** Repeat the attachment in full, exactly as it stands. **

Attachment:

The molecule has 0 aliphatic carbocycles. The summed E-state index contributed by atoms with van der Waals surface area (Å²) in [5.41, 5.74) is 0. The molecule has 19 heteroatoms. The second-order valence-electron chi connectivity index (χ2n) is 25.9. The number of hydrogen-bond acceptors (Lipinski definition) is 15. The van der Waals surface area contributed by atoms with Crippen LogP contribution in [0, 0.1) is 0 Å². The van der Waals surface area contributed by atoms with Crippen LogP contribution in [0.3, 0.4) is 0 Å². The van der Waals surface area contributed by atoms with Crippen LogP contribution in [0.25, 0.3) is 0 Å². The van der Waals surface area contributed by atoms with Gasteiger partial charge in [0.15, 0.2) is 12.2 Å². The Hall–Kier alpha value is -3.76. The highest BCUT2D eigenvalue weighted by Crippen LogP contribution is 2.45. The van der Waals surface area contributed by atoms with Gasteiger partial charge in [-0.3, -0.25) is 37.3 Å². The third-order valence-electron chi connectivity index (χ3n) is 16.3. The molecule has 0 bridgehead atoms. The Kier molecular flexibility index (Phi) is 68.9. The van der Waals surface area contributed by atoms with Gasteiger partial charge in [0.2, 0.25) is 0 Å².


The molecule has 0 aliphatic carbocycles. The summed E-state index contributed by atoms with van der Waals surface area (Å²) in [5.41, 5.74) is 0. The molecule has 19 heteroatoms. The second-order valence-electron chi connectivity index (χ2n) is 25.9. The number of hydrogen-bond acceptors (Lipinski definition) is 15. The van der Waals surface area contributed by atoms with Crippen LogP contribution in [0, 0.1) is 0 Å². The van der Waals surface area contributed by atoms with Crippen LogP contribution in [0.3, 0.4) is 0 Å². The van der Waals surface area contributed by atoms with Crippen LogP contribution in [0.25, 0.3) is 0 Å². The van der Waals surface area contributed by atoms with Gasteiger partial charge in [0.15, 0.2) is 12.2 Å². The Hall–Kier alpha value is -3.76. The highest BCUT2D eigenvalue weighted by Crippen LogP contribution is 2.45. The van der Waals surface area contributed by atoms with Gasteiger partial charge in [-0.3, -0.25) is 37.3 Å². The third-order valence-electron chi connectivity index (χ3n) is 16.3. The molecule has 0 bridgehead atoms. The Kier molecular flexibility index (Phi) is 68.9. The van der Waals surface area contributed by atoms with Gasteiger partial charge in [0.2, 0.25) is 0 Å².